How is the current economic downturn affecting your physical and psychological health? Studies show that recessions are generally good for our physical health and not as good for our psychological health. A good dose of generosity may be all you need to offset that psychological effect.
Christopher Ruhm of the University of North Carolina at Greensboro studied decades of public health data and found that physical health actually improves during an economic downturn, about a half-point decline in the death rate for every point of increase in the unemployment rate. Michael Gerson of the Washington Post makes additional sense of these findings:
During tough economic times, people seem to increase exercise, take fewer car trips, reduce smoking and cook healthier foods at home — choosing to control the remaining things in their lives they are capable of controlling.
Studies like Ruhms have shown that unemployment can cause a kind of recession flu, a funk that leads to stress smoking, unhealthy comfort foods and that problematic remedy, alcohol. Gerson cites studies that have tied personal financial crises to heart disease, depression and suicide. But he also says,
Without question, the more acute social problems — such as crime, illegitimacy — are concentrated in areas of highest poverty. But sociologists and criminologists have long pondered an apparent paradox. During the Great Depression — with about a quarter of Americans out of work — crime and divorce declined. During the relative prosperity of the 1960s and 1970s, crime rates shot up and families broke down.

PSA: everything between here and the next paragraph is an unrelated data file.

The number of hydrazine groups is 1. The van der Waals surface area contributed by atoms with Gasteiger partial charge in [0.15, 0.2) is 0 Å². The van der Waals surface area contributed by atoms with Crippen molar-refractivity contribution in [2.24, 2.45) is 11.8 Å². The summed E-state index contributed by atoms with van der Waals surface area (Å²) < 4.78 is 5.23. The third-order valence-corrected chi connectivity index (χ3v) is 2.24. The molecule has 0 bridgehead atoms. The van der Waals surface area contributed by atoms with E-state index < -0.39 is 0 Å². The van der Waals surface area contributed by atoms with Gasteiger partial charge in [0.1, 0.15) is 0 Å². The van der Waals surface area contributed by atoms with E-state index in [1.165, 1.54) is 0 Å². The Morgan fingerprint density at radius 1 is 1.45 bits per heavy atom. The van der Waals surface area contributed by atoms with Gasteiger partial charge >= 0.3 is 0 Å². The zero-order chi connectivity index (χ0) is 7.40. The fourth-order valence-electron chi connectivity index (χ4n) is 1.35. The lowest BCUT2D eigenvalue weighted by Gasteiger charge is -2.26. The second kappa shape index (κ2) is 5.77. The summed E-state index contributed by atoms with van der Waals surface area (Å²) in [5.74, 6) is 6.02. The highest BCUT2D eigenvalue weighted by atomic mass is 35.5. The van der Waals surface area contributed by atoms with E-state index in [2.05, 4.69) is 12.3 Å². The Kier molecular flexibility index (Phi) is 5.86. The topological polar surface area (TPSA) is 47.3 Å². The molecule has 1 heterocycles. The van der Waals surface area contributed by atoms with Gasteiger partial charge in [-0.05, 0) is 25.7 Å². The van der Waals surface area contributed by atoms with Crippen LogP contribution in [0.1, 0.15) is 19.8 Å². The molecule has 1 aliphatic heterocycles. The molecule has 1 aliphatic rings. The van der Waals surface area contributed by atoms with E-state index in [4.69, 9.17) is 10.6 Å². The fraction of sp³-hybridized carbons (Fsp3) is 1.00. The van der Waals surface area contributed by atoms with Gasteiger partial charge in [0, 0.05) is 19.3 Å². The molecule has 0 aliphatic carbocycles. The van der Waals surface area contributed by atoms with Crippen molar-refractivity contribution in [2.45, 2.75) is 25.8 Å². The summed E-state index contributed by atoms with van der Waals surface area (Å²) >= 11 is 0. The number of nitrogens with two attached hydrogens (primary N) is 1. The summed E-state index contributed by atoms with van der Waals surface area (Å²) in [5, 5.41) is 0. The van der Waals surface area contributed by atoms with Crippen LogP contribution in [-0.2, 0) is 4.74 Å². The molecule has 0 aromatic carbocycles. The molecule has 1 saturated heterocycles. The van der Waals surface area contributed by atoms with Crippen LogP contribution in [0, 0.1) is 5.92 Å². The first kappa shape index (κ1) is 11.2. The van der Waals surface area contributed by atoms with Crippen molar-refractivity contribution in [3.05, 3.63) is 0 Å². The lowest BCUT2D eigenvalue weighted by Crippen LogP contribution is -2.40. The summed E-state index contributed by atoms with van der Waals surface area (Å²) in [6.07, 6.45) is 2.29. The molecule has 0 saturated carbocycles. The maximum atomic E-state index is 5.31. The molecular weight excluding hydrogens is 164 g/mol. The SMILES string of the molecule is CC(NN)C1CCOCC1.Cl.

Our current recession is generally agreed to have been caused by irresponsible lending (by both lenders and borrowers) which led to price inflation, to greed on the part of business leaders, and to risk-taking to fuel that greed. As we assess and react to this, our economy pulls us back into an examination of our own values, and into a smaller circle of community which may be closer to home and more caring of each other.
The Generosity Offset
If we can realign our moral compasses, we might care more about each other’s well-being. And if we can be more careful in our spending, giving more time and care to our families, neighbors, and assisting others who need it, we may find that we are less affected by the economic situation.
Studies have shown that this generosity makes us happier people. Peter Singer in Newsweek says that,
…the good person is also—typically—a happy person. A survey of 30,000 American households found that those who gave to charity were 43 percent more likely to say they were ‘very happy’ about their lives than those who did not give.
So rather than dwelling in fearful thoughts about your own well-being now and in the future, try:
- Increasing your exercise by driving less
- Stop or reduce your smoking and moderate your alcohol consumption
- Spend more time with people you love, and cook more healthy foods at home
- Find ways to care for those who are in greater need
- Continue giving charitably, as much as you can, and give more thoughtfully
These are times of opportunity, when we can realign our values with our lifestyles. Although we know some of the problems are out there, let’s take advantage of an opportunity to improve some problems that may be in our own back yards.
Before giving, the mind of the giver is happy;
while giving, the mind of the giver is made peaceful;
and having given, the mind of the giver is uplifted.